The crewed exploration of Moon and Mars requires the construction and maintenance of infrastructure on the alien surfaces before a crew arrives. Robotic coworkers are envisioned to take over the physical labor required to set-up crew habitats, energy supplies, and return vehicles in the hazardous environment. Deploying these robots in such a remote location poses a challenge that requires autonomous robot capabilities in combination with effective Human Robot Interfaces (HRIs), which comply with the harsh conditions of deep space operations. An astronaut-robot teleoperation concept targeting these topics has been evaluated in DLR and ESA's METERON SUPVIS Justin experiment where astronauts on-board the International Space Station (ISS) commanded DLR's humanoid robot Rollin' Justin in a simulated Martian environment on Earth. This work extends on our previously presented approach to supervised autonomy. It examines the results of the two follow-up experiment sessions which investigated maintenance and assembly tasks in real-world scenarios. We discuss the use of our system in real space-to-ground deployment and analyze key performance metrics of the HRI and the feedback given by the astronauts.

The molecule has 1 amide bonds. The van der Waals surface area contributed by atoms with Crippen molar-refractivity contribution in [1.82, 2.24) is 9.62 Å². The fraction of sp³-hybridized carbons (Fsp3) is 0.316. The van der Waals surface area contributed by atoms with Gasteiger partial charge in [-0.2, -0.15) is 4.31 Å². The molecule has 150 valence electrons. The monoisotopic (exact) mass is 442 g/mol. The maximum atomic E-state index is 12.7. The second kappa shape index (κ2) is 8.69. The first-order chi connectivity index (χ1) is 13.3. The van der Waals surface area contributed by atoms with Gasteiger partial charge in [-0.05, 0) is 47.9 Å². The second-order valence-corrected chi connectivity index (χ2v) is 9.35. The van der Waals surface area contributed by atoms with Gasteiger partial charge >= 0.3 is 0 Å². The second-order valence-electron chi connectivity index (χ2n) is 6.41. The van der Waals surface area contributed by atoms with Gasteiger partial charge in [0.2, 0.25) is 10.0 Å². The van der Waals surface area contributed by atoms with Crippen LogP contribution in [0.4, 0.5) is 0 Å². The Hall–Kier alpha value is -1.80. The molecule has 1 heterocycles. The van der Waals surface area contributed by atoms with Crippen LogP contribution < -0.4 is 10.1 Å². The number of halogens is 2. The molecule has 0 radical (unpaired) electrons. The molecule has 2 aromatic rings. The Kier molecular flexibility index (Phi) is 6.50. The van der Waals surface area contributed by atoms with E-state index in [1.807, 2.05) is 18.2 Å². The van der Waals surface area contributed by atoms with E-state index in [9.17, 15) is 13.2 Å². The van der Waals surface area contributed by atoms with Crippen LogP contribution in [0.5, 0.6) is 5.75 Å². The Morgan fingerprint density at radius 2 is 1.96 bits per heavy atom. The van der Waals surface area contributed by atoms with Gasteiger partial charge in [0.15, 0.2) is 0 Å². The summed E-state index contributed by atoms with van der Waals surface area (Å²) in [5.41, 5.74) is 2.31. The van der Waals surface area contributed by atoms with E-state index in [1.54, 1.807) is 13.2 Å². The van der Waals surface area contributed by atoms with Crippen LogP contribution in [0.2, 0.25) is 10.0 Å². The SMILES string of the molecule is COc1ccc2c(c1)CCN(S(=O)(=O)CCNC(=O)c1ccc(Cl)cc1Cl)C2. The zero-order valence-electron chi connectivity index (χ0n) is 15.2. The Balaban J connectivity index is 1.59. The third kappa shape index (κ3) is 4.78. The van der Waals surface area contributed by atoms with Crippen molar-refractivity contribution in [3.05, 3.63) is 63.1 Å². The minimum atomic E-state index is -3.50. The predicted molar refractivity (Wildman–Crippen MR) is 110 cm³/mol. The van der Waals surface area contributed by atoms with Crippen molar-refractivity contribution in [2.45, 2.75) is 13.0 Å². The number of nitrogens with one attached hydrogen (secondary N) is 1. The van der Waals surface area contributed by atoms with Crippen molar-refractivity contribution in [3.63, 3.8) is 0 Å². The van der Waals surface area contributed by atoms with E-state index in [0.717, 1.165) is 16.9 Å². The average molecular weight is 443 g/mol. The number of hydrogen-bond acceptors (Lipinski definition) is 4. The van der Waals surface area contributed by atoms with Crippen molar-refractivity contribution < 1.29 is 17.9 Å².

- Robotics in Hazardous Fields
- Space Robotics and Automation
- Telerobotics and Teleoperation